A Russian YouTube host and auto mechanic named Vlad replaced his Lada’s lead-acid car battery with a box filled with over 750 AA alkaline batteries just like what you might find in your T.V. remote. Here’s what happened when he tried starting the engine.
Vlad made a rectangular box out of wood, and on the inside attached a copper plate on opposite ends. He then laid down 12 parallel rows of eight AA batteries that are lined up end-to-end, such as the first and last cell in each of the 12 rows of eight made contact with the copper plates. He did this a number of times, yielding a setup with eight layers of 12 parallel rows of eight AA cells. That makes 768 cells if I understand this setup correctly—not quite the 1,000 mentioned in the title of the video uploaded by the Garage 54 ENG channel, but still quite a few.
From there, he hooked up his battery terminals to the copper plates, and cranked the ignition switch. Glory ensued:
It’s not that surprising that it worked—he lined up the eight batteries in the rows in series to get the voltage potential up (1.5 volts per cell times eight is 12 volts), and he lined up each of the rows in parallel (both side-to-side and up and down—in other words, there are 96 parallel rows of eight AAs, here) to yield enough current to turn the motor over—but nonetheless, it’s a wacky idea that I’d never thought of even trying.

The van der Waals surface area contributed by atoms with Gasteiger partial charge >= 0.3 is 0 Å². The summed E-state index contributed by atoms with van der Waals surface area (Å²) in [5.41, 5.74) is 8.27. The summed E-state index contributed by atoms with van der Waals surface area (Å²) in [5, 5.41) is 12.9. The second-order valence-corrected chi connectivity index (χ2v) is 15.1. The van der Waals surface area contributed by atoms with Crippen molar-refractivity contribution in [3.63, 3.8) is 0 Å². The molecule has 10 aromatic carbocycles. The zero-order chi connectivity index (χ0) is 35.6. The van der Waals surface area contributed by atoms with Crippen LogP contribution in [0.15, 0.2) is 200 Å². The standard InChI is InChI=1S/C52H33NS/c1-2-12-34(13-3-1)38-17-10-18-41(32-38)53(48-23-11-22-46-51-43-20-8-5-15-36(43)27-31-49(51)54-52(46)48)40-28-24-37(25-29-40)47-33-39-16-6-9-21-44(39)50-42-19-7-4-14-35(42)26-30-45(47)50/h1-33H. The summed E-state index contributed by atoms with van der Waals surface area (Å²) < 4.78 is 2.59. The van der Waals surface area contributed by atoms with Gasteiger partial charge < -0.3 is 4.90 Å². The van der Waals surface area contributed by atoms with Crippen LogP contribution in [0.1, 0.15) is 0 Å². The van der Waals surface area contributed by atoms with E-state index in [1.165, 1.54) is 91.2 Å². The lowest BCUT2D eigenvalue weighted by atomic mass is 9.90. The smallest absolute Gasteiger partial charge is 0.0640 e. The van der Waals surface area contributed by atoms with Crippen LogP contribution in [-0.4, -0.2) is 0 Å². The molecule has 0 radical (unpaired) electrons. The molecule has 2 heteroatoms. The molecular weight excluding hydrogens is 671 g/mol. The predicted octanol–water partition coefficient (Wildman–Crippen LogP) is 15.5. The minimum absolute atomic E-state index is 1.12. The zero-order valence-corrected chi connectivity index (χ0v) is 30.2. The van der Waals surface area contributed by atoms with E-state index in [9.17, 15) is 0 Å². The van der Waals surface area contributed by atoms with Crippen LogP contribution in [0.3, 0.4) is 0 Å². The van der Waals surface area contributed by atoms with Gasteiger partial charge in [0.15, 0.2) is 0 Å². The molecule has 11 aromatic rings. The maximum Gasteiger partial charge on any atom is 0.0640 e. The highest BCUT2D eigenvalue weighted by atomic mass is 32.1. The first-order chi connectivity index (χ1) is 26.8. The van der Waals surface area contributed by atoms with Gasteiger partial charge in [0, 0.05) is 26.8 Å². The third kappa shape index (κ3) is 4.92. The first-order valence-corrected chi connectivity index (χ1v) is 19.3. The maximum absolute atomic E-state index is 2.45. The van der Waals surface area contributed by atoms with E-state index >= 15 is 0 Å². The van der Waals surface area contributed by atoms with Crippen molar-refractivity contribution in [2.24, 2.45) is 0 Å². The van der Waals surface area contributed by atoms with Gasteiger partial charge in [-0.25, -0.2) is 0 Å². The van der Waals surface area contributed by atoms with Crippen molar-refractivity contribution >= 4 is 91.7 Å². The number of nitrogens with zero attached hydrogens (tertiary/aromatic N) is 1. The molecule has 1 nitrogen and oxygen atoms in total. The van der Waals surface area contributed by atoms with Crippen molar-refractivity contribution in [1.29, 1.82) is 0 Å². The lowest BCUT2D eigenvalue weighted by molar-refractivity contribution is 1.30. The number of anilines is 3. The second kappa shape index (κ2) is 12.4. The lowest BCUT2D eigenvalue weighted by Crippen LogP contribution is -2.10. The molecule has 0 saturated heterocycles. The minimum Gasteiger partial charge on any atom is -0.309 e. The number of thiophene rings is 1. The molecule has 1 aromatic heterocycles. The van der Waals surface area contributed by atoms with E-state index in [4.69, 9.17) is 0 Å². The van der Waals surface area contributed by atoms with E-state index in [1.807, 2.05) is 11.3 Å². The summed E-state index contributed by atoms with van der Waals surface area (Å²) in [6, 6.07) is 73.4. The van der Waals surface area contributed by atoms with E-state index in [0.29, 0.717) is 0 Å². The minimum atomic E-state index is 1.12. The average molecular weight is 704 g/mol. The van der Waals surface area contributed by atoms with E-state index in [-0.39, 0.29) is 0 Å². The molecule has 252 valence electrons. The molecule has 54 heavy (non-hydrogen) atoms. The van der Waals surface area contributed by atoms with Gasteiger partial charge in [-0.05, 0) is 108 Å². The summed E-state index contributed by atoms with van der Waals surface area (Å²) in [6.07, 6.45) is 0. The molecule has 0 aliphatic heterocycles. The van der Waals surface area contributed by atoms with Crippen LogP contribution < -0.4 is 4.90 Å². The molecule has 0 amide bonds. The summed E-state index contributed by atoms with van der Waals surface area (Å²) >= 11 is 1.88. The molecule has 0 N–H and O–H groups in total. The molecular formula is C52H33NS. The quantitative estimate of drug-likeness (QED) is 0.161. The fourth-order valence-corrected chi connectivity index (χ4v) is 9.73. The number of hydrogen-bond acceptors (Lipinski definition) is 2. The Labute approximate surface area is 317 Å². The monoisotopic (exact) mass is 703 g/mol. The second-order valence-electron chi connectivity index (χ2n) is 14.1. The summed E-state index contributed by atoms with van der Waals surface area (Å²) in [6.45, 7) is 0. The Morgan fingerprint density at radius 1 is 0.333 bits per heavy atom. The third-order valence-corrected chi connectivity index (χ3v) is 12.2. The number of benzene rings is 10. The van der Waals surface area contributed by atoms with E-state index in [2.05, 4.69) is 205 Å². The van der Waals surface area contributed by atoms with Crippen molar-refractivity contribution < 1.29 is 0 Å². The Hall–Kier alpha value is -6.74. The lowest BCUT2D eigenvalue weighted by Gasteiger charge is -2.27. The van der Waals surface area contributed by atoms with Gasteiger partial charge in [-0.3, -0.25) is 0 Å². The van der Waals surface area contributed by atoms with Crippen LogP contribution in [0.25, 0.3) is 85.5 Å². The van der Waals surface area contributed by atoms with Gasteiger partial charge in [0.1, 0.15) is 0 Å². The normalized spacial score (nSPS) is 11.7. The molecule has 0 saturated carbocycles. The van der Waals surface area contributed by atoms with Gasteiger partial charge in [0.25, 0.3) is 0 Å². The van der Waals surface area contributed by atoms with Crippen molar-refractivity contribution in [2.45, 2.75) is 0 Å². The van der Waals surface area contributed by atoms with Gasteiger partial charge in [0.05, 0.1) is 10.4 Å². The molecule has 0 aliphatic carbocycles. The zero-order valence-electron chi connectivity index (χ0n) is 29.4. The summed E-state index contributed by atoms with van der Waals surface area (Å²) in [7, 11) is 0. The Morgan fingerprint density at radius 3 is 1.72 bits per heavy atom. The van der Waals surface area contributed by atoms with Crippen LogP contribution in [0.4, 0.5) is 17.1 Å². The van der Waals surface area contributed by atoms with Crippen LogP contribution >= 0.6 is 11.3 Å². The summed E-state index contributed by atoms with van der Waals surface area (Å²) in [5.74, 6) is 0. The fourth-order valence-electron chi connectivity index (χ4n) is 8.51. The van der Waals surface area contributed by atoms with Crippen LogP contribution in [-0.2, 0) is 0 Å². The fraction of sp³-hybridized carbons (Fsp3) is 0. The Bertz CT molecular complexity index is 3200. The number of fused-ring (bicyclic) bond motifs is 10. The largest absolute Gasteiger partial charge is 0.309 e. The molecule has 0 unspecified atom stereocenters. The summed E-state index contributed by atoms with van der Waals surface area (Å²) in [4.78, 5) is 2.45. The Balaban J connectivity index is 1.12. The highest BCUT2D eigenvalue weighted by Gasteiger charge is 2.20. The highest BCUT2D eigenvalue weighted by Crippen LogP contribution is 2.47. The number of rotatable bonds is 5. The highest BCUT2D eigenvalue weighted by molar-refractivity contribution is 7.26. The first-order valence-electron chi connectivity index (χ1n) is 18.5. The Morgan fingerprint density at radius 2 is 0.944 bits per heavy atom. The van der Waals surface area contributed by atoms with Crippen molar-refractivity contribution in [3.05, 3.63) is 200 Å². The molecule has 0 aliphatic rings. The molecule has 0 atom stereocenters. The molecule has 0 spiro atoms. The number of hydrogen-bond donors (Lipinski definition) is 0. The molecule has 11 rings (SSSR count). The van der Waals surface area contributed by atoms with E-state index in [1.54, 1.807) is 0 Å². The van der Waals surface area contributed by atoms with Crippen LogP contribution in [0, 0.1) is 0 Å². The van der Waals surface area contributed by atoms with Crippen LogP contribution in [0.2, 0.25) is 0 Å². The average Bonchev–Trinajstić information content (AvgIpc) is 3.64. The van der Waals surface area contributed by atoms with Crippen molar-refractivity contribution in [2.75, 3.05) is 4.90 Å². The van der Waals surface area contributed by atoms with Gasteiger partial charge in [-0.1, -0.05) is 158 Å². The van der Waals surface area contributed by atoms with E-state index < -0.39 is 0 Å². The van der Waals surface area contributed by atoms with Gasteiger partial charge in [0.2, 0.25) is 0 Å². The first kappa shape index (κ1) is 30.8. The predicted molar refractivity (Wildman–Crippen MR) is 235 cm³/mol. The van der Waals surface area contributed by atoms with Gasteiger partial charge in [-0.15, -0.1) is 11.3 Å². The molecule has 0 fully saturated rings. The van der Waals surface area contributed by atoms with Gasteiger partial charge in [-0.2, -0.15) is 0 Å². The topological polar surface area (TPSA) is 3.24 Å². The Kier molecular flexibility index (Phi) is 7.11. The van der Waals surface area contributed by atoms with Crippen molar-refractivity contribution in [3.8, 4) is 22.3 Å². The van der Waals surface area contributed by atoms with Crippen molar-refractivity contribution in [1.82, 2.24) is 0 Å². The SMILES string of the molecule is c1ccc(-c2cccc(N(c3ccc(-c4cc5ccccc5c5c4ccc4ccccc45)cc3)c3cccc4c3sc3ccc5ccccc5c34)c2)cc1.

Popular Mechanics discussed this idea in 2015, learning from Ohio State engineering professor Giorgio Rizzoni, who told them:
The car employs a standard 12-volt battery, and the temperature is above freezing. Starting the engine will require 250 amps for a half second, and the most current a 1.5-volt AA battery can produce is 10 amps. Given the above, you’d need to start with a string of eight AAs to get your necessary 12 volts. However, to produce the necessary current (250 amps) you’d need 25 parallel strings of eight AAs (25 × 10 amps = 250 amps). So, in a strictly theoretical world, 200 AA batteries ought to be able to start a typical midsize car—once.
The story ends by saying that resistance between the cells means that 200 AA theoretical count could go up to as high as 5,000 cells needed to turn over a car.
Vlad seems to have proven that it only takes 768 to start a vehicle—and to do it multiple times, to boot. Not bad, especially since the volume of all of those cells combined really isn’t that much bigger than a regular lead-acid cell. Still, from a cost standpoint, it doesn’t make much sense, since a typical AA battery costs about a quarter. Multiply that by 768 and you’re looking at a $200 battery that’s gigantic, and wasn’t designed for this type of use.